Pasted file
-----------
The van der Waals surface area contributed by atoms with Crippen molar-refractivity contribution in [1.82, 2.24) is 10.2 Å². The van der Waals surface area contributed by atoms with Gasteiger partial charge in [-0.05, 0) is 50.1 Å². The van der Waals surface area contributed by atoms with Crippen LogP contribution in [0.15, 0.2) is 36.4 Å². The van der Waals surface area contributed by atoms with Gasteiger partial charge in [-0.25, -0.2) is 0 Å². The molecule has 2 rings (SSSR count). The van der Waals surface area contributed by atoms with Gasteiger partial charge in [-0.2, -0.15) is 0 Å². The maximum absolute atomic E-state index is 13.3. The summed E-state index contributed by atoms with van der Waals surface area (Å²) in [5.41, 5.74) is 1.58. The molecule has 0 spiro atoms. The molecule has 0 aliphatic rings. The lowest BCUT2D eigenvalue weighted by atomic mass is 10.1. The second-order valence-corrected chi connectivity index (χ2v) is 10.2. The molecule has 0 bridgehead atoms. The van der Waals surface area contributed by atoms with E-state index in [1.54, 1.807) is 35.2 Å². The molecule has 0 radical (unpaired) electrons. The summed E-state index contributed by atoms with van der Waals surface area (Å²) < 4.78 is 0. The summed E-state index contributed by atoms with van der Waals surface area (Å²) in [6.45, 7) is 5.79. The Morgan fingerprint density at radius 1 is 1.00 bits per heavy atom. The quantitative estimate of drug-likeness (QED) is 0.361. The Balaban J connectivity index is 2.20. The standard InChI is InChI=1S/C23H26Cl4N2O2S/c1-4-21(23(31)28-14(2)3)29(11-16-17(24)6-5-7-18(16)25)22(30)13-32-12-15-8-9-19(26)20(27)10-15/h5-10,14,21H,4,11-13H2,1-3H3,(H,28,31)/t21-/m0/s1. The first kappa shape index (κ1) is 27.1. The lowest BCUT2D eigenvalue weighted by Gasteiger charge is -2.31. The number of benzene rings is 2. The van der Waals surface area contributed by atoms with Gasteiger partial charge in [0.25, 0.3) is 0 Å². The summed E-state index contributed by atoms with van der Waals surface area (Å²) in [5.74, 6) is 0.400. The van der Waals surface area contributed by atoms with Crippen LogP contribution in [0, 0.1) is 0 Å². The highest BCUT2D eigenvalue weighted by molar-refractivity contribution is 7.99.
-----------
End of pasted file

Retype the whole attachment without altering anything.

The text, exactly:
The van der Waals surface area contributed by atoms with Crippen molar-refractivity contribution in [1.82, 2.24) is 10.2 Å². The van der Waals surface area contributed by atoms with Gasteiger partial charge in [-0.05, 0) is 50.1 Å². The van der Waals surface area contributed by atoms with Crippen LogP contribution in [0.15, 0.2) is 36.4 Å². The van der Waals surface area contributed by atoms with Gasteiger partial charge in [-0.25, -0.2) is 0 Å². The molecule has 2 rings (SSSR count). The van der Waals surface area contributed by atoms with Gasteiger partial charge in [-0.2, -0.15) is 0 Å². The maximum absolute atomic E-state index is 13.3. The summed E-state index contributed by atoms with van der Waals surface area (Å²) in [5.41, 5.74) is 1.58. The molecule has 0 spiro atoms. The molecule has 0 aliphatic rings. The lowest BCUT2D eigenvalue weighted by atomic mass is 10.1. The second-order valence-corrected chi connectivity index (χ2v) is 10.2. The molecule has 0 bridgehead atoms. The van der Waals surface area contributed by atoms with E-state index in [1.54, 1.807) is 35.2 Å². The molecule has 0 radical (unpaired) electrons. The summed E-state index contributed by atoms with van der Waals surface area (Å²) < 4.78 is 0. The summed E-state index contributed by atoms with van der Waals surface area (Å²) in [6.45, 7) is 5.79. The Morgan fingerprint density at radius 1 is 1.00 bits per heavy atom. The quantitative estimate of drug-likeness (QED) is 0.361. The Balaban J connectivity index is 2.20. The standard InChI is InChI=1S/C23H26Cl4N2O2S/c1-4-21(23(31)28-14(2)3)29(11-16-17(24)6-5-7-18(16)25)22(30)13-32-12-15-8-9-19(26)20(27)10-15/h5-10,14,21H,4,11-13H2,1-3H3,(H,28,31)/t21-/m0/s1. The first kappa shape index (κ1) is 27.1. The lowest BCUT2D eigenvalue weighted by Gasteiger charge is -2.31. The number of benzene rings is 2. The van der Waals surface area contributed by atoms with Gasteiger partial charge in [0.25, 0.3) is 0 Å². The summed E-state index contributed by atoms with van der Waals surface area (Å²) in [5.74, 6) is 0.400. The van der Waals surface area contributed by atoms with Crippen LogP contribution in [0, 0.1) is 0 Å². The highest BCUT2D eigenvalue weighted by molar-refractivity contribution is 7.99.